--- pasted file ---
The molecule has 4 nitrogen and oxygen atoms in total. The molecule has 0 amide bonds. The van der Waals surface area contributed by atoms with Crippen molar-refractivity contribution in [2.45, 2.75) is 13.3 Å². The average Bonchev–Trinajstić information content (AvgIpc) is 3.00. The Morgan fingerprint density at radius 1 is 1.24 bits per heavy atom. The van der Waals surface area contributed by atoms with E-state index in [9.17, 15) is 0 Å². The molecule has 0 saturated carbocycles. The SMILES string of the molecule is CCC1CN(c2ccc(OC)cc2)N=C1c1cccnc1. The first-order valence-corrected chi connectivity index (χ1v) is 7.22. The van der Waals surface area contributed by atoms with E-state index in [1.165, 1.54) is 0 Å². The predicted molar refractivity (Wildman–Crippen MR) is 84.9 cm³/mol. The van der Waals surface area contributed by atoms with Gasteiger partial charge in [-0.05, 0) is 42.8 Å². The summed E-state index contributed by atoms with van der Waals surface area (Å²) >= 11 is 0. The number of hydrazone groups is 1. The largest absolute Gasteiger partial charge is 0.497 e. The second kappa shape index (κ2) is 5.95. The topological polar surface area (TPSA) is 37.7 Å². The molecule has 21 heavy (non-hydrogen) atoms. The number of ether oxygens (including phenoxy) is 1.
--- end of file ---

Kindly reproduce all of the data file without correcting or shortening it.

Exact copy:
The molecule has 4 nitrogen and oxygen atoms in total. The molecule has 0 amide bonds. The van der Waals surface area contributed by atoms with Crippen molar-refractivity contribution in [2.45, 2.75) is 13.3 Å². The average Bonchev–Trinajstić information content (AvgIpc) is 3.00. The Morgan fingerprint density at radius 1 is 1.24 bits per heavy atom. The van der Waals surface area contributed by atoms with E-state index in [9.17, 15) is 0 Å². The molecule has 0 saturated carbocycles. The SMILES string of the molecule is CCC1CN(c2ccc(OC)cc2)N=C1c1cccnc1. The first-order valence-corrected chi connectivity index (χ1v) is 7.22. The van der Waals surface area contributed by atoms with E-state index in [1.165, 1.54) is 0 Å². The predicted molar refractivity (Wildman–Crippen MR) is 84.9 cm³/mol. The van der Waals surface area contributed by atoms with Gasteiger partial charge in [-0.05, 0) is 42.8 Å². The summed E-state index contributed by atoms with van der Waals surface area (Å²) >= 11 is 0. The number of hydrazone groups is 1. The largest absolute Gasteiger partial charge is 0.497 e. The second kappa shape index (κ2) is 5.95. The topological polar surface area (TPSA) is 37.7 Å². The molecule has 21 heavy (non-hydrogen) atoms. The number of ether oxygens (including phenoxy) is 1.